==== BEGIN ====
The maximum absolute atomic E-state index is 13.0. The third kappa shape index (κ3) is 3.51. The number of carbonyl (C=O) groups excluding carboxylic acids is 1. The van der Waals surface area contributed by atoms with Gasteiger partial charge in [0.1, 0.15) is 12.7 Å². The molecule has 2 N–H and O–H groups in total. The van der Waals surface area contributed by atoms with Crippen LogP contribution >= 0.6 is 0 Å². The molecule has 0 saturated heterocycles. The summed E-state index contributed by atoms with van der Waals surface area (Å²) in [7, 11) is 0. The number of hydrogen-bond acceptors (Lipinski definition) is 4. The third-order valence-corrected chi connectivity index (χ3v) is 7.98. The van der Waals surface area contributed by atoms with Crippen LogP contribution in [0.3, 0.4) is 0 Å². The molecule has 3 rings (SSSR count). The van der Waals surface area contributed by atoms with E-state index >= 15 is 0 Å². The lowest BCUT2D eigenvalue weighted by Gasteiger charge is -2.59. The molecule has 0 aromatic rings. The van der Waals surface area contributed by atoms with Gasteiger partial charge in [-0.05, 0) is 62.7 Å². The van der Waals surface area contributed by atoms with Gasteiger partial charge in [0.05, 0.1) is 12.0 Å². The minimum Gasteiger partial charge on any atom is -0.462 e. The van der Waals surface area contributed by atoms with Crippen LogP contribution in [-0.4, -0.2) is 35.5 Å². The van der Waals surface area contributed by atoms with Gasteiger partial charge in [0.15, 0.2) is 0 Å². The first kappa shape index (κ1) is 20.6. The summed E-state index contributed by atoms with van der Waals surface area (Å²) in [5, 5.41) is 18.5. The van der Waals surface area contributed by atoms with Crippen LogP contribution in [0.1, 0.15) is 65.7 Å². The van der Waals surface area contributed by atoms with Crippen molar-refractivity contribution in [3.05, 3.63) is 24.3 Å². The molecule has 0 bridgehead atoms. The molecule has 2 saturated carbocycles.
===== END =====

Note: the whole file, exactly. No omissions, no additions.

The maximum absolute atomic E-state index is 13.0. The third kappa shape index (κ3) is 3.51. The number of carbonyl (C=O) groups excluding carboxylic acids is 1. The van der Waals surface area contributed by atoms with Gasteiger partial charge in [0.1, 0.15) is 12.7 Å². The molecule has 2 N–H and O–H groups in total. The van der Waals surface area contributed by atoms with Crippen LogP contribution >= 0.6 is 0 Å². The molecule has 0 saturated heterocycles. The summed E-state index contributed by atoms with van der Waals surface area (Å²) in [7, 11) is 0. The number of hydrogen-bond acceptors (Lipinski definition) is 4. The third-order valence-corrected chi connectivity index (χ3v) is 7.98. The van der Waals surface area contributed by atoms with Crippen LogP contribution in [0.3, 0.4) is 0 Å². The molecule has 3 rings (SSSR count). The van der Waals surface area contributed by atoms with E-state index >= 15 is 0 Å². The lowest BCUT2D eigenvalue weighted by Gasteiger charge is -2.59. The molecule has 0 aromatic rings. The van der Waals surface area contributed by atoms with Gasteiger partial charge in [-0.05, 0) is 62.7 Å². The van der Waals surface area contributed by atoms with Gasteiger partial charge in [0.05, 0.1) is 12.0 Å². The minimum Gasteiger partial charge on any atom is -0.462 e. The van der Waals surface area contributed by atoms with Crippen LogP contribution in [-0.4, -0.2) is 35.5 Å². The van der Waals surface area contributed by atoms with Gasteiger partial charge in [0.15, 0.2) is 0 Å². The first kappa shape index (κ1) is 20.6. The summed E-state index contributed by atoms with van der Waals surface area (Å²) in [5, 5.41) is 18.5. The van der Waals surface area contributed by atoms with Crippen LogP contribution in [0.1, 0.15) is 65.7 Å². The van der Waals surface area contributed by atoms with Crippen molar-refractivity contribution in [3.05, 3.63) is 24.3 Å². The molecule has 0 bridgehead atoms. The molecule has 2 saturated carbocycles.